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Rainsford v. Commissioner of Social Security Administration

United States District Court, D. Arizona

December 11, 2018

Remo Romulo Rainsford, Plaintiff,
Commissioner of Social Security Administration, Defendant.


          Eric J. Markovich United States Magistrate Judge

         Plaintiff Remo Romulo Rainsford brought this action pursuant to 42 U.S.C. § 405(g) seeking judicial review of a final decision by the Commissioner of Social Security (“Commissioner”). Plaintiff raises three issues on appeal: 1) the Administrative Law Judge (“ALJ”) erred by failing to include all of Plaintiff's mental limitations in the residual functional capacity (“RFC”) assessment; 2) the ALJ failed to fully develop the record; and 3) the ALJ failed to provide clear and convincing reasons to discount Plaintiff's statements about his bipolar disorder. (Doc. 16).

         Before the Court are Plaintiff's Opening Brief, Defendant's Response, and Plaintiff's Reply. (Docs. 16, 17, & 18). The United States Magistrate Judge has received the written consent of both parties and presides over this case pursuant to 28 U.S.C. § 636(c) and Rule 73, Federal Rules of Civil Procedure. For the reasons stated below, the Court finds that the Commissioner's decision should be affirmed. . . . . . .

         I. Procedural History

         Plaintiff filed an application for Supplemental Security Income on July 15, 2013.[1](Administrative Record (“AR”) 86). Plaintiff alleged disability beginning on July 15, 2013[2]based on back problems, bipolar disorder, and mental illness. (AR 86, 99, 217). Plaintiff's application was denied upon initial review (AR 85) and on reconsideration (AR 98). A hearing was held on February 29, 2016 (AR 43), after which ALJ Charles Davis found, at Step Four, that Plaintiff was not disabled because he could perform his PRW as a dump truck driver. (AR 22). On August 28, 2017 the Appeals Council denied Plaintiff's request to review the ALJ's decision. (AR 1).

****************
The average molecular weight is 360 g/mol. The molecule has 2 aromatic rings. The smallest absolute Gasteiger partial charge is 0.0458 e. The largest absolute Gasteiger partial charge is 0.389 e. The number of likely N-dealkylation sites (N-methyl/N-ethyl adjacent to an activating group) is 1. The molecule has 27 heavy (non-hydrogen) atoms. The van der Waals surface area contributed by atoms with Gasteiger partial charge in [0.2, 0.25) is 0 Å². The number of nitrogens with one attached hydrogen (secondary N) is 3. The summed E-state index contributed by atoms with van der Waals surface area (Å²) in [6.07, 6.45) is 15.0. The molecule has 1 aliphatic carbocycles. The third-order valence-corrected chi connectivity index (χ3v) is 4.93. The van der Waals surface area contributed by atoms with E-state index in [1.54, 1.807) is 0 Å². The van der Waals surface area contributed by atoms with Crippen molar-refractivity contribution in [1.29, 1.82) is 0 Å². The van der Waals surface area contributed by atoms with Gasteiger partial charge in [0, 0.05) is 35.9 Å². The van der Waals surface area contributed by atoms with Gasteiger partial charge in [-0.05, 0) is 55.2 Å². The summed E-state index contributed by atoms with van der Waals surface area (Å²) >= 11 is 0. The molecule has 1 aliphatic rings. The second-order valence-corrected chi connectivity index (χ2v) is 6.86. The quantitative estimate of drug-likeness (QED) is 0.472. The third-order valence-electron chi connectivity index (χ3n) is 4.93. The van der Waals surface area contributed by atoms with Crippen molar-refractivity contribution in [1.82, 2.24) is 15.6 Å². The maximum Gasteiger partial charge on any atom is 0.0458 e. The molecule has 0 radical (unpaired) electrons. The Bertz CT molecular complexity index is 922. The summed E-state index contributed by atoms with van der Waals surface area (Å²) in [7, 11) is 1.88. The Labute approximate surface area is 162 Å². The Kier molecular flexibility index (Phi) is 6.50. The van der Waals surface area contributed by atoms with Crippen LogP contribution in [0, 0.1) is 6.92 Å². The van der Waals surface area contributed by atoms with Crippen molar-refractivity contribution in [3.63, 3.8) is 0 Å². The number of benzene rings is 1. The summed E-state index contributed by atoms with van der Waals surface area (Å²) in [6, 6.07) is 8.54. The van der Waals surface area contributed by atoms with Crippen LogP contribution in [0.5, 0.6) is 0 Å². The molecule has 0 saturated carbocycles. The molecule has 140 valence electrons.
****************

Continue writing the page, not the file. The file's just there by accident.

II. Factual History[3]

         Plaintiff was born on January 13, 1968, making him 45 at the AOD of his disability. (AR 99). He has an 11th grade education and has past relevant work as a horse caretaker, ranch hand, landscape laborer, vet assistant, water truck driver, and in maintenance. (AR 83, 239).

         A. Treating Physicians

         On August 7, 2012 Plaintiff was seen at COPE Community Services for a psychiatric diagnostic interview. (AR 281). He had poor insight, judgment, and concentration, and was angry and agitated. Plaintiff was possibly under the influence, was not directable, and was only able to express wanting help for his elbow and stated he was only at COPE because he was court-ordered to be there.